1 Dunmurry is a village in the neighbourhood of Belfast. The Rev. H. Montgomery (afterwards LL.D.) was long head-master of the English school connected with the Belfast Academical Institution. He was subsequently one of the theological professors of the non-subscribers ; but he remained till his death Unitarian minister of Dunmurry. Notwithstanding his great popularity as a speaker and his acknowledged talent, his congregation did not increase. Though in a populous and flourishing neighbourhood, it was, at the time of his death, in a languishing condition. He died in December, 1865.

? His Lije, in two volumes, is in course of preparation by his son-in-law, the Rev. John A. Crozier, A.B. One volume has already appeared.

annual meeting of 1828 drew near.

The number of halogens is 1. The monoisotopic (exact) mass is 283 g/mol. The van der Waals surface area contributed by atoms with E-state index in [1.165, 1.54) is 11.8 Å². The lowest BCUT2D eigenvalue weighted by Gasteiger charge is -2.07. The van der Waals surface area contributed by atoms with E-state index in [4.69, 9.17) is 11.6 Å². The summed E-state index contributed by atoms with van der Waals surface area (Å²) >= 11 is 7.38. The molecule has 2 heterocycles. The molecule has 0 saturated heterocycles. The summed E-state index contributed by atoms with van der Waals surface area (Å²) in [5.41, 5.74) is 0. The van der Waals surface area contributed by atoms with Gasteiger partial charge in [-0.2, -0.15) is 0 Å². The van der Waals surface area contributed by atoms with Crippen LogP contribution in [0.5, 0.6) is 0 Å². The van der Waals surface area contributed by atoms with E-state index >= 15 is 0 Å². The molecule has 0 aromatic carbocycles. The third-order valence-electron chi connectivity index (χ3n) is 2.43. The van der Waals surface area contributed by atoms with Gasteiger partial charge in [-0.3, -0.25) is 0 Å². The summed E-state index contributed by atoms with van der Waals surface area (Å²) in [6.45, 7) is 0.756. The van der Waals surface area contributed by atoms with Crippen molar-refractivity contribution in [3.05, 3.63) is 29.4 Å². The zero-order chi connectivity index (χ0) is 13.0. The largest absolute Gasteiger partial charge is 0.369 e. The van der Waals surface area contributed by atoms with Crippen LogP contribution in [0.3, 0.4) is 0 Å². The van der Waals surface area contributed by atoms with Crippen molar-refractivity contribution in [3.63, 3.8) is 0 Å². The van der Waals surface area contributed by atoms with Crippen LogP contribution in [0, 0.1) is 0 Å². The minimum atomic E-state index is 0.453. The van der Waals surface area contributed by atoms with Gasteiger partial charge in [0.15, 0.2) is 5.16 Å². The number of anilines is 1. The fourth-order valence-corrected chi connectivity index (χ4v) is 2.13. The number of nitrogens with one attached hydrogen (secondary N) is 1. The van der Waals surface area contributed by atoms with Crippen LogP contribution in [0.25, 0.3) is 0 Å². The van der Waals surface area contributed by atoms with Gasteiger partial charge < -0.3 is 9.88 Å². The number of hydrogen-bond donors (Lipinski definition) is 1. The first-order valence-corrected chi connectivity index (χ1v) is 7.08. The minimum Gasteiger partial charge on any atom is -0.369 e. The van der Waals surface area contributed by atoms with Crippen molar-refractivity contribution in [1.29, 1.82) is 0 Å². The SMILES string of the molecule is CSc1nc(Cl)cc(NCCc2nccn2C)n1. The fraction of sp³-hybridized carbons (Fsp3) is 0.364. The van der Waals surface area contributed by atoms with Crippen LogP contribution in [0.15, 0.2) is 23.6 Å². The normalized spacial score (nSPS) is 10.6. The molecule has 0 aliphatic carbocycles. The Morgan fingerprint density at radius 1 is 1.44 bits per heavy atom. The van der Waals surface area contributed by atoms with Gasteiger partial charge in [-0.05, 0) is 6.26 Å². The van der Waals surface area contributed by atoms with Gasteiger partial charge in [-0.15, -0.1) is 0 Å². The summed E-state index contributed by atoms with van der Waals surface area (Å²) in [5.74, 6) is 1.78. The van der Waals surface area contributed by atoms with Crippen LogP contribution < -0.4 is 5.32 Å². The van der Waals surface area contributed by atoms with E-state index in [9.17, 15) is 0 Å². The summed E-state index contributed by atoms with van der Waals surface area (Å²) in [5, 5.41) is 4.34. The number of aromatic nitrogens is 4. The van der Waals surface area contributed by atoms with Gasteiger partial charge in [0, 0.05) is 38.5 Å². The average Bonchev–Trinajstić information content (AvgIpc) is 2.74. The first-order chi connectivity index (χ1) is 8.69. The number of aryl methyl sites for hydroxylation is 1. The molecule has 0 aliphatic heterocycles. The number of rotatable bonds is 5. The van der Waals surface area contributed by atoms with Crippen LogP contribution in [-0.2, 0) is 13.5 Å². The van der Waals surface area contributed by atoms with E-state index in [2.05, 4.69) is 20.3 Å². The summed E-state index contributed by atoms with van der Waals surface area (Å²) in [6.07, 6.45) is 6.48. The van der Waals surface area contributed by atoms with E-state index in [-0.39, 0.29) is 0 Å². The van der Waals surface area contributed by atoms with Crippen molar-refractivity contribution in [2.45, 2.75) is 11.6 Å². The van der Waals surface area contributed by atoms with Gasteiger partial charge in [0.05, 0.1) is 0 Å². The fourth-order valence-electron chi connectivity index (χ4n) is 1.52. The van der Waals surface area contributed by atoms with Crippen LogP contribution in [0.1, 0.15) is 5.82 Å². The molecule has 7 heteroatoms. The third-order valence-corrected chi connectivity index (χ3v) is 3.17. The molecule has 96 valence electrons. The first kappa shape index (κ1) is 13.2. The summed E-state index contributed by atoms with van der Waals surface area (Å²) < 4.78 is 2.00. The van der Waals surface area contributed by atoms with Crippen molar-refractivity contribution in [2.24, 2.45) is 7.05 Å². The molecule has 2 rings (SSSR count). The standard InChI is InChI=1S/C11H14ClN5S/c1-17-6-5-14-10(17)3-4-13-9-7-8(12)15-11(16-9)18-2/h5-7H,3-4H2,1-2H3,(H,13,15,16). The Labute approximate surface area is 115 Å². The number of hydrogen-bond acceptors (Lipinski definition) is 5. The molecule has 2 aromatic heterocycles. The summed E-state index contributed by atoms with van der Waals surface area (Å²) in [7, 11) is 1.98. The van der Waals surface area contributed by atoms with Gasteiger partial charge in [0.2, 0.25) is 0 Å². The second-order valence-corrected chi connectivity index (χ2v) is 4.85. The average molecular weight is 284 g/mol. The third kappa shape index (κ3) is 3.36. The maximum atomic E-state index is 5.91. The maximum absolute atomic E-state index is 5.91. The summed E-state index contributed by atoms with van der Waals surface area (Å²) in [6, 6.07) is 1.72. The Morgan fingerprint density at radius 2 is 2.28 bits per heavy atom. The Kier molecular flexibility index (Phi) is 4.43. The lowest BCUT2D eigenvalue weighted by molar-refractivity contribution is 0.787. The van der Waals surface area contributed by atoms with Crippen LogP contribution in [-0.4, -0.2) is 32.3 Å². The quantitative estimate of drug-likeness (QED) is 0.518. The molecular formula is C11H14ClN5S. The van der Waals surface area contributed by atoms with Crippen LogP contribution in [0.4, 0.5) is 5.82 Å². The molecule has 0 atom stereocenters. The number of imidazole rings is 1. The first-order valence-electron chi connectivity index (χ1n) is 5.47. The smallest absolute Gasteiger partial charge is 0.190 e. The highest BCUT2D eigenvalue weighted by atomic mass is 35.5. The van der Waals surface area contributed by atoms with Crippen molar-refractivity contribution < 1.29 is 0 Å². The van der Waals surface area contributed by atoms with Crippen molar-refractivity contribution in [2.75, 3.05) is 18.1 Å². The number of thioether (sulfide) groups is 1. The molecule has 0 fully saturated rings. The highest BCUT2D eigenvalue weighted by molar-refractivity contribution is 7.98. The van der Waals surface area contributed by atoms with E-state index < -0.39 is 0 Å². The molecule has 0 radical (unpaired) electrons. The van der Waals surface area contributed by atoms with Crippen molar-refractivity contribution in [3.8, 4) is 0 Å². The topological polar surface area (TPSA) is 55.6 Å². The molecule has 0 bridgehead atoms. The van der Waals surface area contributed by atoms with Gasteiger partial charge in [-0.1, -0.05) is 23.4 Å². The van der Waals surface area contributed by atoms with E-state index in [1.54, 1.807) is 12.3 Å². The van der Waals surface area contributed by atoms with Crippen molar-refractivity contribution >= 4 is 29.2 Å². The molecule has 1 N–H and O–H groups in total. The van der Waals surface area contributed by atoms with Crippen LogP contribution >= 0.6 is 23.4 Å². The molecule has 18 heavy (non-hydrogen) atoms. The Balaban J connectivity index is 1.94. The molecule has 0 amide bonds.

When it assembled, there was considerable diversity of sentiment as to the line of policy to be pursued; but Mr. Cooke at length moved a series of resolutions, which quickly led to the termination of the controversy. He proposed that a committee be appointed to examine candidates for licence and ordination, with a view to exclude from the sacred office all who either denied the doctrines of the Trinity, Original sin, Justification by faith, and Regeneration by the Holy Spirit; or who appeared to be destitute of vital godliness. After a debate of two days' duration in which the Rev. Robert Stewart of Broughshane displayed extraordinary powers of reasoning—Mr. Cooke's motion passed by a great majority, in the largest meeting of Synod ever yet known in Ulster. A committee-consisting exclusively of decided Trinitarians-was appointed to carry out the decision.